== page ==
Women Who are Scared of Getting B’s May Earn Less

College majors that result in the most profitable careers tend to be the toughest, a fact that seems to be deterring women from majoring in economics or STEM disciplines. New research suggests that women opt out of potentially earning higher salaries for fear of receiving lower grades in college, a trend that does not seem to exist in men.

Nope, not a woman. Photo courtesy of National Institutes of Health/Wikimedia Commons.

Nope, not a woman.
Photo courtesy of National Institutes of Health/Wikimedia Commons.

Claudia Goldin, an economics professor at Harvard University, found in a study that women who received B’s in an introductory economics course were half as likely to continue with the major as women who received A’s.

The men, on the other hand, were equally as likely to stick with economics regardless of receiving an A or a B. Only men who received a B- or less began to show significant disinterest in continuing with the major.

The question that arises is why women value higher grades more than men do. Some point to the fact that some STEM fields, such as computer science, are not welcoming to women, as these fields have a lack of female faculty members and are male-dominated in the workplace. Others suggest that women simply like the reassurance that an A brings them.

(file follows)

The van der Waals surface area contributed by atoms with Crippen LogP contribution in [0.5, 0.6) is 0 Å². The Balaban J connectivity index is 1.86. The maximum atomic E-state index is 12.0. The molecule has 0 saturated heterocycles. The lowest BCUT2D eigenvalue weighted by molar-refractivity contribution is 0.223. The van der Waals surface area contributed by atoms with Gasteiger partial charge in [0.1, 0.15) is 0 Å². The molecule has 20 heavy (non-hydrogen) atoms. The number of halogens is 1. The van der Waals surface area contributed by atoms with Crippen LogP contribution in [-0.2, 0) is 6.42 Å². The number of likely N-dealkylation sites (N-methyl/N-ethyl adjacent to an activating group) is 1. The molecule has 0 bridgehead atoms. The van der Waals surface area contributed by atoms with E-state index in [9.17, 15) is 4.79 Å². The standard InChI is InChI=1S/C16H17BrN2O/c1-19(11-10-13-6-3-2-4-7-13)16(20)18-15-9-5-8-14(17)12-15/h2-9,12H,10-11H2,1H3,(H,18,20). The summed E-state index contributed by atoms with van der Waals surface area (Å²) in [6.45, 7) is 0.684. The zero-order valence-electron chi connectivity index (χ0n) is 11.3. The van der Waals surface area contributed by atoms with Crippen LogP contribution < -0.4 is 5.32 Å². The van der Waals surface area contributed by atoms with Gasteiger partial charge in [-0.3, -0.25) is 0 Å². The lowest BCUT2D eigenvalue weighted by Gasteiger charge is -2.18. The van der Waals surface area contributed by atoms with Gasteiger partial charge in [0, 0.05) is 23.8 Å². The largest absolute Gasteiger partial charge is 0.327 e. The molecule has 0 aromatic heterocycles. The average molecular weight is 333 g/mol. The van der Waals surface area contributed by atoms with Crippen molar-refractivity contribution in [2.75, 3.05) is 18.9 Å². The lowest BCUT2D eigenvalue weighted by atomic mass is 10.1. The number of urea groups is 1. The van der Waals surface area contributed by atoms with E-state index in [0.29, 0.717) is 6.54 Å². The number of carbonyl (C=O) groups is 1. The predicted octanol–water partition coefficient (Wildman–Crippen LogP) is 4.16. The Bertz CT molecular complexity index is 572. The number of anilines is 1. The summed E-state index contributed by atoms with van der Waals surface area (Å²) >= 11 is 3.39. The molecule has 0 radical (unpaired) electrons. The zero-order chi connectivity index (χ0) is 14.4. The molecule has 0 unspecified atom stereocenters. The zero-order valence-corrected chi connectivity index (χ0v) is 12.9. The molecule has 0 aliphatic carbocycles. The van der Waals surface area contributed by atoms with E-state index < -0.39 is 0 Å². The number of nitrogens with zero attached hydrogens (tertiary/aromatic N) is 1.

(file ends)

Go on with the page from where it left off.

Photo courtesy of Andreina Schoeberlein/Flickr

Photo courtesy of Andreina Schoeberlein/Flickr

Conversely, there is the question of why men are not scared of receiving B’s. It’s possible that men are more confident of their abilities, not considering that grades reflect their true capabilities.

Some have also suggested that men are more aware of the rewards that come later in life–after all, U.S. college grads with STEM and economics degrees boast the highest median salaries.

Catherine Rampell, a columnist for the Washington Post, encourages women to “overcome our B-phobia.” She states that women “fear delivering imperfection in the ‘hard’ fields that they (and potential employers) genuinely love,” and that they should learn to abandon this fear and “change their myopic attitude of the significance of grades.”

Whatever the true cause of this "B-phobia," it adds a compelling new element to the quest to gain more women working in STEM fields.

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